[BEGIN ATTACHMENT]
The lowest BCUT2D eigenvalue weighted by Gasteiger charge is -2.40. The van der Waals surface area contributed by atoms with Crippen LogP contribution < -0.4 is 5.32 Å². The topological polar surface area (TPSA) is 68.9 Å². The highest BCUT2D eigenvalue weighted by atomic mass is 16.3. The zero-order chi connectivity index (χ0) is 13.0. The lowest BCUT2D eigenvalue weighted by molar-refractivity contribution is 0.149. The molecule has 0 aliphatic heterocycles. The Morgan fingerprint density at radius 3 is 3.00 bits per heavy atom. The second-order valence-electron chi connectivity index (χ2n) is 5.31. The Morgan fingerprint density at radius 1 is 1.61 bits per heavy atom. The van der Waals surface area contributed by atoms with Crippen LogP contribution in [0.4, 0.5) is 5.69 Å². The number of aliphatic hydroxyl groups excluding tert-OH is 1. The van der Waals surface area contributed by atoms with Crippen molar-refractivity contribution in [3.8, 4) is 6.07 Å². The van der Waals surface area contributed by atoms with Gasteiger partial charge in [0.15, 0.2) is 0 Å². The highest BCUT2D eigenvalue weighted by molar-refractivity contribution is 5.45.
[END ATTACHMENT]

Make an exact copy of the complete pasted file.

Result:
The lowest BCUT2D eigenvalue weighted by Gasteiger charge is -2.40. The van der Waals surface area contributed by atoms with Crippen LogP contribution < -0.4 is 5.32 Å². The topological polar surface area (TPSA) is 68.9 Å². The highest BCUT2D eigenvalue weighted by atomic mass is 16.3. The zero-order chi connectivity index (χ0) is 13.0. The lowest BCUT2D eigenvalue weighted by molar-refractivity contribution is 0.149. The molecule has 0 aliphatic heterocycles. The Morgan fingerprint density at radius 3 is 3.00 bits per heavy atom. The second-order valence-electron chi connectivity index (χ2n) is 5.31. The Morgan fingerprint density at radius 1 is 1.61 bits per heavy atom. The van der Waals surface area contributed by atoms with Crippen LogP contribution in [0.4, 0.5) is 5.69 Å². The number of aliphatic hydroxyl groups excluding tert-OH is 1. The van der Waals surface area contributed by atoms with Crippen molar-refractivity contribution in [3.8, 4) is 6.07 Å². The van der Waals surface area contributed by atoms with Gasteiger partial charge in [0.15, 0.2) is 0 Å². The highest BCUT2D eigenvalue weighted by molar-refractivity contribution is 5.45.